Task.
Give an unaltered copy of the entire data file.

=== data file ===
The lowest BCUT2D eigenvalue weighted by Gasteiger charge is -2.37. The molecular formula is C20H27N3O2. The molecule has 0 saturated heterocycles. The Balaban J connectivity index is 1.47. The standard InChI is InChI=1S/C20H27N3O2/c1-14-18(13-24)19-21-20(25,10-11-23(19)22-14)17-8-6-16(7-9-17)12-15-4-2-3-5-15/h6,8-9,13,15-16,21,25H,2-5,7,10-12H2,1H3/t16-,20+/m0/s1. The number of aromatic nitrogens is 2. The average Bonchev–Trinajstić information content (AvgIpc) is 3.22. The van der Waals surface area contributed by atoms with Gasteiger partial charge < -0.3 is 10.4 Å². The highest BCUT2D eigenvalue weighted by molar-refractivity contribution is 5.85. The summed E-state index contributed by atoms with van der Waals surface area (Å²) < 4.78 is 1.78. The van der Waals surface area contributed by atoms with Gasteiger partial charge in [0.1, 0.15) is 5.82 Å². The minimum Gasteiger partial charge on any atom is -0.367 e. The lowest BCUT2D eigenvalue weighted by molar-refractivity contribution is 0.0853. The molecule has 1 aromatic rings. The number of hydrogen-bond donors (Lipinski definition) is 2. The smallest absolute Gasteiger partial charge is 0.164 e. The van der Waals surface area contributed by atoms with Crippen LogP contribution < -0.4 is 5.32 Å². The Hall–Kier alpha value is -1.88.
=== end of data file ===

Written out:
The lowest BCUT2D eigenvalue weighted by Gasteiger charge is -2.37. The molecular formula is C20H27N3O2. The molecule has 0 saturated heterocycles. The Balaban J connectivity index is 1.47. The standard InChI is InChI=1S/C20H27N3O2/c1-14-18(13-24)19-21-20(25,10-11-23(19)22-14)17-8-6-16(7-9-17)12-15-4-2-3-5-15/h6,8-9,13,15-16,21,25H,2-5,7,10-12H2,1H3/t16-,20+/m0/s1. The number of aromatic nitrogens is 2. The average Bonchev–Trinajstić information content (AvgIpc) is 3.22. The van der Waals surface area contributed by atoms with Gasteiger partial charge < -0.3 is 10.4 Å². The highest BCUT2D eigenvalue weighted by molar-refractivity contribution is 5.85. The summed E-state index contributed by atoms with van der Waals surface area (Å²) < 4.78 is 1.78. The van der Waals surface area contributed by atoms with Gasteiger partial charge in [0.1, 0.15) is 5.82 Å². The minimum Gasteiger partial charge on any atom is -0.367 e. The lowest BCUT2D eigenvalue weighted by molar-refractivity contribution is 0.0853. The molecule has 1 aromatic rings. The number of hydrogen-bond donors (Lipinski definition) is 2. The smallest absolute Gasteiger partial charge is 0.164 e. The van der Waals surface area contributed by atoms with Crippen LogP contribution < -0.4 is 5.32 Å². The Hall–Kier alpha value is -1.88.